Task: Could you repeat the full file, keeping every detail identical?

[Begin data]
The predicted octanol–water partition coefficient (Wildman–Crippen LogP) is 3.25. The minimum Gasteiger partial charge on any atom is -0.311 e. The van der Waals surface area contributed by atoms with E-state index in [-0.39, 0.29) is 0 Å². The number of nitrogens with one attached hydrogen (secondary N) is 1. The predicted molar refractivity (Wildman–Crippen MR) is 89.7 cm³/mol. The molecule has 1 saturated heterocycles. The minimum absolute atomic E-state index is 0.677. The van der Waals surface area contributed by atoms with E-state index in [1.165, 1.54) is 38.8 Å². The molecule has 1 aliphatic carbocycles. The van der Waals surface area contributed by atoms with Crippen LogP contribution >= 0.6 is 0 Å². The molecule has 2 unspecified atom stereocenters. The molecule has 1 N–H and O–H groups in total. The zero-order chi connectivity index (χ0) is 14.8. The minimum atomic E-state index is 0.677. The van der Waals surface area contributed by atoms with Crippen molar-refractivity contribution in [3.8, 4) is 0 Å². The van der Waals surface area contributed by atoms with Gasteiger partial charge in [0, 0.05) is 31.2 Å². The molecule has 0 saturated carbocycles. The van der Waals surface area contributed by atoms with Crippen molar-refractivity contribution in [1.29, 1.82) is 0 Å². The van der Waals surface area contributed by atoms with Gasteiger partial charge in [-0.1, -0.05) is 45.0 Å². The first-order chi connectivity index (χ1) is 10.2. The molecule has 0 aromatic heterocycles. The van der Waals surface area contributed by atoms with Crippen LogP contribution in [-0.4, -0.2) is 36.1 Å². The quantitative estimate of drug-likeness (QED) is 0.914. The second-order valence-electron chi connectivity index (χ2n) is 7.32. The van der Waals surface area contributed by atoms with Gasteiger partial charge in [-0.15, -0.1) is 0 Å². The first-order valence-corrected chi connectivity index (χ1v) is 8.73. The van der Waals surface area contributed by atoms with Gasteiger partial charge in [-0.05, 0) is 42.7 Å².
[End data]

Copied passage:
The predicted octanol–water partition coefficient (Wildman–Crippen LogP) is 3.25. The minimum Gasteiger partial charge on any atom is -0.311 e. The van der Waals surface area contributed by atoms with E-state index in [-0.39, 0.29) is 0 Å². The number of nitrogens with one attached hydrogen (secondary N) is 1. The predicted molar refractivity (Wildman–Crippen MR) is 89.7 cm³/mol. The molecule has 1 saturated heterocycles. The minimum absolute atomic E-state index is 0.677. The van der Waals surface area contributed by atoms with E-state index in [1.165, 1.54) is 38.8 Å². The molecule has 1 aliphatic carbocycles. The van der Waals surface area contributed by atoms with Crippen LogP contribution >= 0.6 is 0 Å². The molecule has 2 unspecified atom stereocenters. The molecule has 1 N–H and O–H groups in total. The zero-order chi connectivity index (χ0) is 14.8. The minimum atomic E-state index is 0.677. The van der Waals surface area contributed by atoms with Crippen molar-refractivity contribution in [3.8, 4) is 0 Å². The van der Waals surface area contributed by atoms with Gasteiger partial charge in [0, 0.05) is 31.2 Å². The molecule has 0 saturated carbocycles. The van der Waals surface area contributed by atoms with Crippen molar-refractivity contribution in [1.29, 1.82) is 0 Å². The van der Waals surface area contributed by atoms with Gasteiger partial charge in [-0.1, -0.05) is 45.0 Å². The first-order chi connectivity index (χ1) is 10.2. The molecule has 0 aromatic heterocycles. The van der Waals surface area contributed by atoms with Crippen LogP contribution in [-0.4, -0.2) is 36.1 Å². The quantitative estimate of drug-likeness (QED) is 0.914. The second-order valence-electron chi connectivity index (χ2n) is 7.32. The van der Waals surface area contributed by atoms with Gasteiger partial charge in [-0.15, -0.1) is 0 Å². The first-order valence-corrected chi connectivity index (χ1v) is 8.73. The van der Waals surface area contributed by atoms with Gasteiger partial charge in [-0.05, 0) is 42.7 Å².